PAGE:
Author Mario Puzo was the original screenwriter and was eventually replaced by William Kennedy,[5] who wrote a rehearsal script in eight days which the cast used for three weeks prior to shooting. According to actor Gregory Hines, a three-hour film was shot during rehearsals.[2]

    Over 600 people built sets, created costumes and arranged music at a reported $250,000 a day.[2]

    From July 15 to August 22, 1983, twelve scripts were produced, including five during one 48-hour non-stop weekend. Kennedy estimates that between 30–40 scripts were turned out.[2]

    On June 7, 1984, Victor L. Sayyah filed a lawsuit against the Doumani brothers, their lawyer David Hurwitz, Evans and Orion Pictures for fraud and breach of contract.[3] Sayyah invested $5 million and said that he had little chance o

    Coppola accepted the jobs as screenwriter and then director because he needed the money – he was deeply in debt from making One from the Heart with his own money.[5] By the time Evans decided not to direct and brought in Coppola, at least $13 million had already been committed.[4] Las Vegas casino owners Edward and Fred Doumani put $30 million into the film. Other financial backers included Arab arms dealer Adnan Khashoggi, and vaudeville promoter Roy Radin, who was murdered in May 1983 by a drug dealer associate who felt she was cut out of profits from the film.[6] According to William Kennedy in an interview with Vanity Fair, the budget of the film was $47 million. However, Coppola told the head of Gaumont Film Company, Europe's largest distribution and production company, that he thought the film might cost $65 million.[2]

    According to Splitsider, Richard Pryor was considered for the role of Sandman Williams.[7] Robert Evans wanted to cast his friend Alain Delon in a two-scene role as Lucky Luciano but this did not occur.[8] The role of Luciano was instead portrayed by Joe Dallesandro, starting the dramatic film career for the former Warhol Superstar.

    Author Mario Puzo was the original screenwriter and was eventually replaced by William Kennedy,[5] who wrote a rehearsal script in eight days which the cast used for three weeks prior to shooting. According to actor Gregory Hines, a three-hour film was shot during rehearsals.[2]

    Over 600 people built sets, created costumes and arranged music at a reported $250,000 a day.[2]

    From July 15 to August 22, 1983, twelve scripts were produced, including five during one 48-hour non-stop weekend. Kennedy estimates that between 30–40 scripts were turned out.[2]

    On June 7, 1984, Victor L. Sayyah filed a lawsuit against the Doumani brothers, their lawyer David Hurwitz, Evans and Orion Pictures for fraud and breach of contract.[3] Sayyah invested $5 million and said that he had little chance of recouping his money because the budget escalated from $25 to $58 million. He accused the Doumanis of forcing out Evans and said that an Orion loan to the film of $15 million unnecessarily increased the budget. Evans, in turn, sued Edward Doumani to keep from acting as general partner on the film.[3]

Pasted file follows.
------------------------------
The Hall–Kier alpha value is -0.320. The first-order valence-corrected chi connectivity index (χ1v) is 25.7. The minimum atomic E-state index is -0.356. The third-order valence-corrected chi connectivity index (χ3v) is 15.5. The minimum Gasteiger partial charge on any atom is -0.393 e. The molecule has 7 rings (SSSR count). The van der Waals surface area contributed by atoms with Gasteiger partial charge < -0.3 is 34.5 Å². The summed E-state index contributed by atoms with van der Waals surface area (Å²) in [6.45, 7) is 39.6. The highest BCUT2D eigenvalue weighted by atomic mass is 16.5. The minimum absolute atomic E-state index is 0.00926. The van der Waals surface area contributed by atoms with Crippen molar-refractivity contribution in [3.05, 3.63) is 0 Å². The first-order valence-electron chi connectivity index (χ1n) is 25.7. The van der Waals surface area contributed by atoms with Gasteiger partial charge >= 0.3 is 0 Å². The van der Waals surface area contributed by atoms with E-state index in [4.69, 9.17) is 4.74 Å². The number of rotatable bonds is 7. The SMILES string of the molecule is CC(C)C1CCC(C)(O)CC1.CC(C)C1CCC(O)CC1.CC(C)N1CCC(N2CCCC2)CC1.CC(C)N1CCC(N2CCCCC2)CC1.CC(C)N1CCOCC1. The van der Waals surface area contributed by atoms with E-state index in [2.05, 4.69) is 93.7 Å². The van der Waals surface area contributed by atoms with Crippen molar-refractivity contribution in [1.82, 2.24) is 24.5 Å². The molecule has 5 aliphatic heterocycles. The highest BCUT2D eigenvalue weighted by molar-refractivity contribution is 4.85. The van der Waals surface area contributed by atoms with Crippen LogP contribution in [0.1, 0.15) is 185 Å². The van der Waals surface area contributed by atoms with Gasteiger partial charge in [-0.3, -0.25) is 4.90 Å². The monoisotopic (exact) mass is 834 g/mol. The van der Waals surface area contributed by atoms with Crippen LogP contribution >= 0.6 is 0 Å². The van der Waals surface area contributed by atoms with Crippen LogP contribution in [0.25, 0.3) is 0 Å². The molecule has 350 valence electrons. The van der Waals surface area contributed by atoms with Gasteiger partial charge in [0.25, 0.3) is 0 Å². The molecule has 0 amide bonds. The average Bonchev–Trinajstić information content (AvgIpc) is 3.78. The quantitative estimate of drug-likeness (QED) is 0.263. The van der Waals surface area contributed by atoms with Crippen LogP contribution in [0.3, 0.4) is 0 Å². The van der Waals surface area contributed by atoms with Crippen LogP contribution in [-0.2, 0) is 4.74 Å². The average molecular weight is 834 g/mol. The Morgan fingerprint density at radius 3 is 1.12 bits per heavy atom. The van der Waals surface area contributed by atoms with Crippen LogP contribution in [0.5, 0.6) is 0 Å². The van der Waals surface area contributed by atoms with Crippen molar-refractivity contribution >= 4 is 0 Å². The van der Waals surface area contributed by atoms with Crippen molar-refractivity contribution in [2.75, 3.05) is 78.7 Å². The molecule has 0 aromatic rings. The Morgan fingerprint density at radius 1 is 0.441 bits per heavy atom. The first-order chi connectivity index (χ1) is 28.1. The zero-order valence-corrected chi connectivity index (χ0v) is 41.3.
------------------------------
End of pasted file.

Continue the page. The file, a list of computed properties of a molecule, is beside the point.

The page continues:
The soundtrack for the film was written by John Barry. It released on December 14, 1984, via Geffen Records. The album won the Grammy Award for Best Jazz Instrumental Performance, Big Band in 1986.[9]

    Release

    The

    The Cotton Club was released on December 14, 1984 in the United States and Canada on 808 screens and grossed $2.9 million on its opening weekend, fifth place behind Beverly Hills Cop, Dune, City Heat and 2010.[10][11] Evans took the blame for hiring Coppola while the director responded that if he had not been hired, the film would have never been made. Evans said that Coppola made the budget escalate dramatically by rejecting the script, hiring his own crew, and falling behind schedule.[11] The film was a commercial failure, grossing just under $26 million against a $58 million budget.

    Home mediaEmbassy Home Entertainment paid a record $4.7 million for North America home video rights.[12] The film appeared on videotape and videodisc in April 1985. It was the first to use the Macrovision copy protection system, on VHS and Betamax only.[13]

    Reception

    As of February 2020, the film holds a 76% rating on Rotten Tomatoes based on 29 reviews. The site's consensus states: "Energetic and brimming with memorable performers, The Cotton Club entertains with its visual and musical pizazz even as its plot only garners polite applause."[14]

    The film appeared on both Siskel and Ebert's best of 1984.[15]

    Diane Lane was nominated for the Siskel and Ebert's best of 1984.[15]

    Diane Lane was nominated for the Golden Raspberry Award for Worst Supporting Actress category (also for her work in Streets of Fire), ultimately losing to Lynn-Holly Johnson for Where the Boys Are '84.

    In 2015, Coppola found an old Betamax video copy of his original cut that ran 25 minutes longer. When originally editing the picture, he acquiesced to distributors who wanted a shorter film with a different structure. Between 2015 and 2017, Coppola spent over $500,000 of his own money to restore the film to the original cut. This version, titled The Cotton Club: Encore and running 139 minutes, debuted at the Telluride Film Festival on September 1, 2017.[16] Lionsgate (owner of the Zoetrope Corporation backlog, and working in association with original studio Orion Pictures) released that version theatrically, and on DVD and Blu-ray in the fall of 2019.

    The Film Stage gave The Cotton Club: Encore a rating of A-, while Rolling Stone described the result of this version as 'eye-opening'.[17][18]The Film Stage gave The Cotton Club: Encore a rating of A-, while Rolling Stone described the result of this version as 'eye-opening'.[17][18]